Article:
These findings have important practical implications. As suggested by Zepke and Leach (2005), the crucial importance of building relationships also requires the institutional culture to adapt. It is important that the teaching staff help the non-traditional students understand the value of proactive behavior in their university life, through specific tutorial initiatives. Multi-role students who have little time for university activities may sometimes find it difficult to identify the best behaviors to achieve academic success. If setting aside time for oneself has proven to be one of the most frequently cited difficulties among the interviewees, helping these students to recognize the value of investing in social relationships in the community could be an important objective for the university.

Research exploring the reasons for student withdrawal tends to conclude that there is rarely a single reason why students leave. In most cases, the picture is complex, and students leave as a result of a combination of inter-related factors. The most comprehensive national survey of students withdrawing from university was conducted by Yorke in the mid-1990s (n = 2151) (Yorke et al 1997). It identified the five most significant reasons for student non-completion: incompatibility between the student and institution, lack of preparation for the higher education experience, lack of commitment to the course, financial hardship and poor academic progress. Yorke and Longden's more recent survey (2008) identified the following seven factors as contributing to early withdrawal: poor quality learning experience; not coping with academic demand; wrong choice of field of study; unhappy with location and environment; dissatisfied with institutional resourcing; problems with finance and employment; and problems with social integration. Davies and Elias (2002) obtained similar findings (with a sample of over 1 500 students). In their survey, the main factors for leaving were: a mistaken choice of course (24%),

financial problems directly related to participating in higher education (18%), and personal problems (14%). More recently, the National Audit Office (NAO) (2007) identified seven types of reasons why students withdraw: personal reasons, lack of integration, dissatisfaction with course/institution, lack of preparedness, wrong choice of course, financial reasons and in order to pursue other opportunities. In summary, the reasons for early withdrawal are.

Levels of Support

Connecting Classroom

Student support includes academic support, skills development, pastoral support, financial information, advice and support. Support may be delivered by dedicated, professional staff (e.g. student services), by academic staff (e.g. personal tutor), by peers (e.g. via mentoring schemes) or via the students' union. There are different models of providing both academic and pastoral support: separate, semi-integrated and integrated curriculum models (Warren 2002, Earwaker 1993). Integrated approaches are favoured, as research shows that many students who would benefit from academic and other support services are reluctant to put themselves forward (Dodgson and Bolam, 2002). Personal tutoring is central to establishing a relationship between students and the institution, and providing a first point of contact (Dodgson and Bolam 2002, Yorke and Thomas 2003, Thomas and Hixenbaugh 2006).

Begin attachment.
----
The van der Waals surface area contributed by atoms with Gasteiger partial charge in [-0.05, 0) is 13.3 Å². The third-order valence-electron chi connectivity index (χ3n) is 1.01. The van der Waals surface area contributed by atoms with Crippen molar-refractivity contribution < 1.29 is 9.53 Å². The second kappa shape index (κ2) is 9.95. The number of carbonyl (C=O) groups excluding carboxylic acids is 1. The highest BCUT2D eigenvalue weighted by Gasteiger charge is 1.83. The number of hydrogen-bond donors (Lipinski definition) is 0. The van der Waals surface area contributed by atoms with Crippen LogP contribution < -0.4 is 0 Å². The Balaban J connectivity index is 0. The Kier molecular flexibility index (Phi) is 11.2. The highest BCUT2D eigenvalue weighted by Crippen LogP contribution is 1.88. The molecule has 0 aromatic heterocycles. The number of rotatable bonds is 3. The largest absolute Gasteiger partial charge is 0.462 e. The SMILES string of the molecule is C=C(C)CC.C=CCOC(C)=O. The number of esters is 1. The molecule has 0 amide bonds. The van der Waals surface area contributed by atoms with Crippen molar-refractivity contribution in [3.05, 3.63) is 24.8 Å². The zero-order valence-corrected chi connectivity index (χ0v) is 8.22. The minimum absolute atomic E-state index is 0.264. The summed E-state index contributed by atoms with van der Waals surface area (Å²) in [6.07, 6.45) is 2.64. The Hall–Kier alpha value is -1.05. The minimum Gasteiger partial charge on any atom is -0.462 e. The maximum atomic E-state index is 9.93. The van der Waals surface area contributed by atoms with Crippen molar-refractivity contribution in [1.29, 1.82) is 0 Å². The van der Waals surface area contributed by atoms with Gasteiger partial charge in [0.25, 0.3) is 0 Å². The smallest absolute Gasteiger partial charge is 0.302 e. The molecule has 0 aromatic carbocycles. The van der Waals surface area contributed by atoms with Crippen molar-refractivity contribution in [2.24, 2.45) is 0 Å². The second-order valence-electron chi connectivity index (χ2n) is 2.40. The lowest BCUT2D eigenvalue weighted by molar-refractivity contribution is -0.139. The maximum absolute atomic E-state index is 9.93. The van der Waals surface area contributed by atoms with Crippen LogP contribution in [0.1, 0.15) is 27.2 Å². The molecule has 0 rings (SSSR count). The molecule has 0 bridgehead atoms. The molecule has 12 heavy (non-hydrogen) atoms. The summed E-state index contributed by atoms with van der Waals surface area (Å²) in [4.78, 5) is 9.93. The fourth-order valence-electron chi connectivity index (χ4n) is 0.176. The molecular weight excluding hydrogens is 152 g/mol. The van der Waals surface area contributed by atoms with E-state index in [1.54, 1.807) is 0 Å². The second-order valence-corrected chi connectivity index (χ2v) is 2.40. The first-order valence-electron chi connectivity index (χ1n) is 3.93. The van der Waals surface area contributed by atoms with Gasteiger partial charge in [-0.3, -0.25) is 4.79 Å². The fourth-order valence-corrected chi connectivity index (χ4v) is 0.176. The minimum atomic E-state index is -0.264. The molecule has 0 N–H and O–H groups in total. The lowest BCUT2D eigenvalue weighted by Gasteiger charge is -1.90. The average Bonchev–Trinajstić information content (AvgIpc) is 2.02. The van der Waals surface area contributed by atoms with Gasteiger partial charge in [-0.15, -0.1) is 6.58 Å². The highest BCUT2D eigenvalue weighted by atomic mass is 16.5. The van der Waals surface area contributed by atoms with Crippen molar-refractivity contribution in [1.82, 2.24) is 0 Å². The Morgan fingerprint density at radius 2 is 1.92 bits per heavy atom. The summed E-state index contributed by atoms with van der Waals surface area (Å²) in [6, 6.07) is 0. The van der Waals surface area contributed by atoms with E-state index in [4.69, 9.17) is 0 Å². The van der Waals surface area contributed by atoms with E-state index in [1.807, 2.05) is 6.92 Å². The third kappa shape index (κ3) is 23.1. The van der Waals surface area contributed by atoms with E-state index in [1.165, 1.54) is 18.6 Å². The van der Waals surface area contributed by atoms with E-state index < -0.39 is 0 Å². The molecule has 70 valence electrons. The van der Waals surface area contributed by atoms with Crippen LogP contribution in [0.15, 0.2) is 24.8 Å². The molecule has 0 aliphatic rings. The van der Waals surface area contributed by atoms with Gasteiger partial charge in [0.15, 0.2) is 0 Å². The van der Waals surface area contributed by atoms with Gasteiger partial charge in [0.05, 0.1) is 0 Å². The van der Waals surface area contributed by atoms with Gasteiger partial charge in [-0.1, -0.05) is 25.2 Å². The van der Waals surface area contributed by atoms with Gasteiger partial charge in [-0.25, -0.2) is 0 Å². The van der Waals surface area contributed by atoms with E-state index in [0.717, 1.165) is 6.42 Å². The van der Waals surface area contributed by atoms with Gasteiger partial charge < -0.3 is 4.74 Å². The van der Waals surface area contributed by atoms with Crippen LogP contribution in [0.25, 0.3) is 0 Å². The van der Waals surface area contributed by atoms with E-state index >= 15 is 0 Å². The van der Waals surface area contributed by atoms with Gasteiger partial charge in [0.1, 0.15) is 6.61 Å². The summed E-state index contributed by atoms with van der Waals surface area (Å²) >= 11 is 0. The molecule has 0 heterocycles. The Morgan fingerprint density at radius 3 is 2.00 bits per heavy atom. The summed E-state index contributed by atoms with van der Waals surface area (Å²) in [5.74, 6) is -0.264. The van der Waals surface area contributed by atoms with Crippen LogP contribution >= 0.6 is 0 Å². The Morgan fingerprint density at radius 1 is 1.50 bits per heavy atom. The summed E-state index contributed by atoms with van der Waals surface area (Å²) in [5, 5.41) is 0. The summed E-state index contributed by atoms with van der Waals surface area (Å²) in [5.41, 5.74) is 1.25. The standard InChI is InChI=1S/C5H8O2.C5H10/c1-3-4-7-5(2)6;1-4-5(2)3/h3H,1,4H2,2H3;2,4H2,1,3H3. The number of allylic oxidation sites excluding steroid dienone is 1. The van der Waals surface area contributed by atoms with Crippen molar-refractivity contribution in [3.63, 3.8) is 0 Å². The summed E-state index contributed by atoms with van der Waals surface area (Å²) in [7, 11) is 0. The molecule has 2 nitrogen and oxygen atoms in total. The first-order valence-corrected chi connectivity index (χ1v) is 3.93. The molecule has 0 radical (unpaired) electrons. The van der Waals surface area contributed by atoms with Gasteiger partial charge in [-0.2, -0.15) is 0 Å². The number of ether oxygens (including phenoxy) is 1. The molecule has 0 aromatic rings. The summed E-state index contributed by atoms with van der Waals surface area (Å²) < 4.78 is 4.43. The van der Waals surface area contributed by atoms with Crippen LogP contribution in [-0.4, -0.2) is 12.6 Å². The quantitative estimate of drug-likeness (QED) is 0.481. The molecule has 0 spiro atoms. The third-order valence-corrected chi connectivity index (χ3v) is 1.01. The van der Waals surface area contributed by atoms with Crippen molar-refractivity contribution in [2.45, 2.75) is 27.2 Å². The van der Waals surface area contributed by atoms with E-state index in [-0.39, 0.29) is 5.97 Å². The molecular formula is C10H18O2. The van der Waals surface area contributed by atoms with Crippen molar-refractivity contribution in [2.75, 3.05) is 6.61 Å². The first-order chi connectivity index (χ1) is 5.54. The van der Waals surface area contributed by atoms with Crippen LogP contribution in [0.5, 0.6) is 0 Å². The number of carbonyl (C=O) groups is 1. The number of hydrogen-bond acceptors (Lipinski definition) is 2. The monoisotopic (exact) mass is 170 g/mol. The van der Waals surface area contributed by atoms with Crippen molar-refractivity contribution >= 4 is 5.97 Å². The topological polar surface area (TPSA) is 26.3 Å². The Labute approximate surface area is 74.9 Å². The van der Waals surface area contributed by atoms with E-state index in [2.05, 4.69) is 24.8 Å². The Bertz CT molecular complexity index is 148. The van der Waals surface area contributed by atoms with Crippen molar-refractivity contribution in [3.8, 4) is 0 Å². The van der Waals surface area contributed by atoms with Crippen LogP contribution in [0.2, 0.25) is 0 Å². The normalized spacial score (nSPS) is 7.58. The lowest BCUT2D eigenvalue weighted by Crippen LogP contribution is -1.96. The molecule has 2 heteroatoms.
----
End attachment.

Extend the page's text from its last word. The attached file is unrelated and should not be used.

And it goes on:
Teacher Support

Work on personal tutoring has drawn on institutional research and evaluation of practice (Thomas and

Hixenbaugh 2006). These studies are remarkably consistent in finding that:

· tutoring enhances many students' learning experience and improves retention, progression and


· traditional models of tutoring are no longer appropriate or fit for purpose

· new models of tutoring should be student-centred, integrated into the curriculum, connected to

professional services and proactively engage students, especially as they make the transition into


· staff need to be involved in the development of new tutoring systems, and provided with

guidance, training and support to enable them to fulfil their new roles, in a wider range of

contexts and modes of delivery.

Other research on academic study support also identifies the value of integrated or semi-integrated

approaches (see below).

Curriculum development is at the heart of what institutions can do to improve student retention and success.

For many students, their academic interactions are the only way in which they interact with the

institution, so that learning, teaching, assessment and course content become central to students'

experience and their decision to stay or leave early.

In particular, research evidence points to the importance of:

i) Active learning and teaching strategies

ii) Formative assessment

iii) Relevant courses

iv) Integrated personal tutoring and study support

v) Flexible learning

i) Active learning and teaching strategies

Many efforts to improve student retention and success via learning, teaching and assessment